Death, I’m Not Afraid of You

At this point, I’ve read a lot of blog and message board postings and watched a fair number of YouTube videos by people with colon cancer. It’s natural to want to know what other similarly situated people are thinking and feeling, in the hope that perhaps they might have some pearls of wisdom that will help me. People talk about what you would expect — appreciating every day, recognizing all the reasons to fight for life, being positive, taking one day at a time — which are all good perspectives to have. But, except for those people who are really on the brink, they don’t talk about the elephant in the room — Death.

So, I want to talk about Death. After all, the possibility of my death due to this cancer (very real possibility depending on how you calculate my odds of survival) is why you have all rallied around me. I want to talk about Death because it’s looking right at me. I’m not sure how close it’s hovering, but I certainly feel its presence more than I can consciously remember feeling ever before. I say “consciously” because I know my subconscious, my soul if you will, remembers being on a tiny Vietnamese fishing boat in the South China Seas when I was three years old, crammed together with 300 other people for endless days, thirsty and famished. It must be that once you have been so close to Death yourself and survived, you do not fear it as much when it comes again, even if you were too young to remember the experience.

But I don’t think that is the main reason why I’m not afraid of Death. I am not afraid because if Death came for me tomorrow, I would extend my hand to it, at peace, knowing that I had lived the gift of my life on my terms. I have kayaked through the other-worldly waters of Antarctica and stood before the mystical wonder of Machu Picchu. I married the love of my life in a beautiful stone chapel atop a mountain awash in autumn colors. I mourned deeply the loss of my beloved grandmother. I swam during long summer days with my siblings and myriad of cousins (who might as well have been my siblings) with the joy and abandon that should characterize every childhood. I held two squirming and slippery healthy newborns in my arms. I spent many hours laughing and philosophizing about love and life with lifelong friends into the wee hours of the night in dorm rooms and tiny New York City apartments. I have pulled all-nighters closing multi-billion transactions along side the most intelligent colleagues in the world. I feel privileged to have lived that much of the human experience in my 37 years.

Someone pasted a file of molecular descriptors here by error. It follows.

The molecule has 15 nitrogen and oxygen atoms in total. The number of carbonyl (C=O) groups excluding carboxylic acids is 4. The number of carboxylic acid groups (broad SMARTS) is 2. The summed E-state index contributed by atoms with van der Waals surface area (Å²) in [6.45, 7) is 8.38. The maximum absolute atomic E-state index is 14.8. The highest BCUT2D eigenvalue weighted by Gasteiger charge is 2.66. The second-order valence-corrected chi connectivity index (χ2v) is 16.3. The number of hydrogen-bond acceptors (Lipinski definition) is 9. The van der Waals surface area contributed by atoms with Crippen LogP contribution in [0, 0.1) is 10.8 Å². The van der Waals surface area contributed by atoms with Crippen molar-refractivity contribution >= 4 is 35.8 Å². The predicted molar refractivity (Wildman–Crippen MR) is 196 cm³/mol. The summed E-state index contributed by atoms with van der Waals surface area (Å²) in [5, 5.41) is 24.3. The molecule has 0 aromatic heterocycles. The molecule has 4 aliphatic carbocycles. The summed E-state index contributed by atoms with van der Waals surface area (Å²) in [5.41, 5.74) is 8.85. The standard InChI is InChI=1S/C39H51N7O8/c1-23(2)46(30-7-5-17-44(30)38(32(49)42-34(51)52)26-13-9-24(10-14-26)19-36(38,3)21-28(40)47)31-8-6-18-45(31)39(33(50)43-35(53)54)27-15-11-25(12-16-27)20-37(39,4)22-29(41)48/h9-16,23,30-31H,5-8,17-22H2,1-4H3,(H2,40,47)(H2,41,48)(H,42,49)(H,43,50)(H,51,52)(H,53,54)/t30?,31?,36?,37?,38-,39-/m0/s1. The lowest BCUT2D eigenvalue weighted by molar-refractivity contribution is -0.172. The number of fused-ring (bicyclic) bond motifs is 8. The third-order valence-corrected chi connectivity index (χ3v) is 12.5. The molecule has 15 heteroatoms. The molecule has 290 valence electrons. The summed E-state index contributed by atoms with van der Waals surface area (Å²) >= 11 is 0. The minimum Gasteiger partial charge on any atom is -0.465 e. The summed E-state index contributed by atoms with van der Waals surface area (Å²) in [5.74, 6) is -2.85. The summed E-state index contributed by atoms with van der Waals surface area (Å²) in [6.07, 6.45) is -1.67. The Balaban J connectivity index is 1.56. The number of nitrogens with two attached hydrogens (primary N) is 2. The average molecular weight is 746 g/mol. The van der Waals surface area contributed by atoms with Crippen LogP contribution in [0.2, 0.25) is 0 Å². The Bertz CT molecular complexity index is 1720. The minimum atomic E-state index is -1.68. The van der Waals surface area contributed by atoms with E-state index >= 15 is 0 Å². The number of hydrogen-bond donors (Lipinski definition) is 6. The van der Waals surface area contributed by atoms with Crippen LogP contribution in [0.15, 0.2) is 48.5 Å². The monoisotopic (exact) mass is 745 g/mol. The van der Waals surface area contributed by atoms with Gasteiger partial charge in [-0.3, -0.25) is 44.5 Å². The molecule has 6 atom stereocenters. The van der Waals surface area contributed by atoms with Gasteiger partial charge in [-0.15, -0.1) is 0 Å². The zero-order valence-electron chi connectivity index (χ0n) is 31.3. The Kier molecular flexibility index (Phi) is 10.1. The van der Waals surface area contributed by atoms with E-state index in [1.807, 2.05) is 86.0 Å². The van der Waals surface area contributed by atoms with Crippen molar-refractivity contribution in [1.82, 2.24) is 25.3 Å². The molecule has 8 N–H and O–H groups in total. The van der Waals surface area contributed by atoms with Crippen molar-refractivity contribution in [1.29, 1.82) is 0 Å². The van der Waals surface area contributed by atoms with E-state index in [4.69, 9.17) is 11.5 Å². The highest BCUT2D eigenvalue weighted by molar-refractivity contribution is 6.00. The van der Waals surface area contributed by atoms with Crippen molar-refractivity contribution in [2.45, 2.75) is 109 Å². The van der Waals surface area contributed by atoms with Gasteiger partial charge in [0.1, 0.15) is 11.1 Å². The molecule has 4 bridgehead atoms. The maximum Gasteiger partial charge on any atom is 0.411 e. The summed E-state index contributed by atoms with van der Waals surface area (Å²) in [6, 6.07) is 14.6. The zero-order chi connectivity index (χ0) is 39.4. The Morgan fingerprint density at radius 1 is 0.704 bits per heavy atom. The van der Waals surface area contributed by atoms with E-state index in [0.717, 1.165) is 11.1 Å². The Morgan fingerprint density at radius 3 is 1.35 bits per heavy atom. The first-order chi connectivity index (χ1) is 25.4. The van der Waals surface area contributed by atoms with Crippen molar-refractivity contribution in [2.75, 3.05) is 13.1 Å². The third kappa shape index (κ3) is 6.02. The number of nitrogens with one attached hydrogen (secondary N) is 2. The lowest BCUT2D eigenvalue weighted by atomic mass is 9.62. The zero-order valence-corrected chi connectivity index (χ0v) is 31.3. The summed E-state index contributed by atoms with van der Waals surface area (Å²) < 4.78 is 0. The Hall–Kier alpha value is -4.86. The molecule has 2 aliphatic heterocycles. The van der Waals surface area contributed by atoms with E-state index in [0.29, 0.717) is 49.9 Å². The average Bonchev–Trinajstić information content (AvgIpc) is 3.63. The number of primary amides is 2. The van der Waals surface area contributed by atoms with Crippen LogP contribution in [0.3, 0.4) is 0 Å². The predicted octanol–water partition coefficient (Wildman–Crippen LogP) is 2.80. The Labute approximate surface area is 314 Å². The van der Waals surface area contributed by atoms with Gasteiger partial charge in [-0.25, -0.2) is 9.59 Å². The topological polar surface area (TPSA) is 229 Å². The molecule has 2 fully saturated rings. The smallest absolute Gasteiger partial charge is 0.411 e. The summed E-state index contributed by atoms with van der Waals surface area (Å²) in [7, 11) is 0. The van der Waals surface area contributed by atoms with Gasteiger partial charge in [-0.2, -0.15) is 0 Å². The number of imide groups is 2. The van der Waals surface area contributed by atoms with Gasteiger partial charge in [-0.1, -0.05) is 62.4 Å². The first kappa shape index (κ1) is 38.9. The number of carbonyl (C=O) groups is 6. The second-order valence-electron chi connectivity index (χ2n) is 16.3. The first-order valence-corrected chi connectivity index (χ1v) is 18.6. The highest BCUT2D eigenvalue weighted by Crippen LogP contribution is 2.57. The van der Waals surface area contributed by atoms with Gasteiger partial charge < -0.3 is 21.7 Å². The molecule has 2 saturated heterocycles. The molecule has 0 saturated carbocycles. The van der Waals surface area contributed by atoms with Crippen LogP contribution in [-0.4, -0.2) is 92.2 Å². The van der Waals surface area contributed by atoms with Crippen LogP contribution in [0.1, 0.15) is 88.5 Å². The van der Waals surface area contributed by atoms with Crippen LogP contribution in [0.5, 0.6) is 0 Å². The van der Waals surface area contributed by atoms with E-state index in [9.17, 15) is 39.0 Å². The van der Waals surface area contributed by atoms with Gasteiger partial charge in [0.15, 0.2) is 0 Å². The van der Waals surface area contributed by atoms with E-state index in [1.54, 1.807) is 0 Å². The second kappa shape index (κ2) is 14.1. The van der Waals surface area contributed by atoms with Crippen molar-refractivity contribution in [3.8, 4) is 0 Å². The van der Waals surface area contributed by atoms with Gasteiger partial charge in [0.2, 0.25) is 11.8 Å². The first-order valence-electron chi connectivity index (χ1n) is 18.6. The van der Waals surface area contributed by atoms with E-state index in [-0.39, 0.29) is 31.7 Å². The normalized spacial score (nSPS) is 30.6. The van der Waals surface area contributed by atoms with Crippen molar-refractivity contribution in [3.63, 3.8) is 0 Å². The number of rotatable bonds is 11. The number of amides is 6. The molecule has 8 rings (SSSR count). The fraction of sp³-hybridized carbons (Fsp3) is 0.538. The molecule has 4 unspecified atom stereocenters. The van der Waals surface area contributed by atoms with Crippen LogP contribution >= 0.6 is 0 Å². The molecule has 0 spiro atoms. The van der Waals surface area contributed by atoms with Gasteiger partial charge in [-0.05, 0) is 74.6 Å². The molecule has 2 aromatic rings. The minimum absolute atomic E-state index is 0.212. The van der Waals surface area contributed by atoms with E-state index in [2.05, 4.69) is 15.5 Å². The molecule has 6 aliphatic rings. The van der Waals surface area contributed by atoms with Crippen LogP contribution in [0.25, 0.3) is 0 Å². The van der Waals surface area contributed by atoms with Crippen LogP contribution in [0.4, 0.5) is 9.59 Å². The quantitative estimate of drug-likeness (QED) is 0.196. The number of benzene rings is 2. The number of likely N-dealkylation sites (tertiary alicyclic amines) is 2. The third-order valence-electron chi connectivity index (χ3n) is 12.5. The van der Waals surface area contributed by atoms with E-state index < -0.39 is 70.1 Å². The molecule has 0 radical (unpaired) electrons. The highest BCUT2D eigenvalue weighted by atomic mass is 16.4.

Once I became a mother, I feared death in a way that I had never before. While riding on the subway alone, I would wonder, what would happen if the train were bombed in a terrorist act? What would happen to my little girls? I worried often about this possibility. Ironically, since Death sent cancer to threaten me, I no longer have that fear because I have felt the incredible compassion, love and support of family, friends and even complete strangers. I know that if I were to die from this cancer, Josh will pull himself together, and he and our amazing network of support will step in to care for, guide and teach my daughters. I have faith in Josh. I have faith in you all. And of course, I know even in death, I will be watching over Josh and my babies.

To be clear, just because I’m talking about dying doesn’t mean I’m waving the white flag. The truth is that despite confident statements of “You’ll beat this,” from my army of supporters, no one knows whether I will beat this. Let’s not delude ourselves. Contrary to the advice of some to not worry too much and look into the future, to take one day at a time, I find, as I have always found, that looking at the bigger picture helps me more. It’s unrealistic to ask someone who is facing a life threatening disease to not think about Death. Even assuming that my body responds to this six-month chemo treatment and that I don’t have to undergo any further treatment or surgery, I will live under a cloud of uncertainty for many more years, going in for lots of scans and probably diagnostic laparoscopy, forever fearing that the cancer will come back. Uncertainty as to whether one will live or die is much easier to tolerate when one is not afraid of either alternative. That is why I look into the future and think about Death.

Of course, I want to live. I want to go dog sledding in Greenland and walk among hundred-year-old tortoises on the Galapagos Islands. I want to grow gray and old with Josh in our Tuscan villa. I want to watch Mia walk down the aisle and Belle graduate from college. I want to hold my grandchildren in my arms just as I once held their mothers. These are my dreams. But I understand now in a very powerful way that there are no guarantees.

So Death, as I battle for my life, hear me. When you come, whether it be tomorrow or in 60 years, I will not be afraid. I will gladly go with you if it is my time, knowing that I have lived my life the way I wanted to and that those I leave behind will carry on in the manner in which I would be proud.


4 Comments (+add yours?)

  1. nybookworm
    Aug 24, 2013 @ 08:45:37

    Lovely and heartbreaking. Put me and the girls down for the Galapagos trip with you.


  2. Shan
    Aug 24, 2013 @ 16:06:03

    So beautiful and honest, Julie.


  3. jessica
    Aug 25, 2013 @ 22:00:06

    beautiful and brave, Julie.


  4. Jang Yeo
    Aug 26, 2013 @ 04:12:29

    You are my hero, Julie~!


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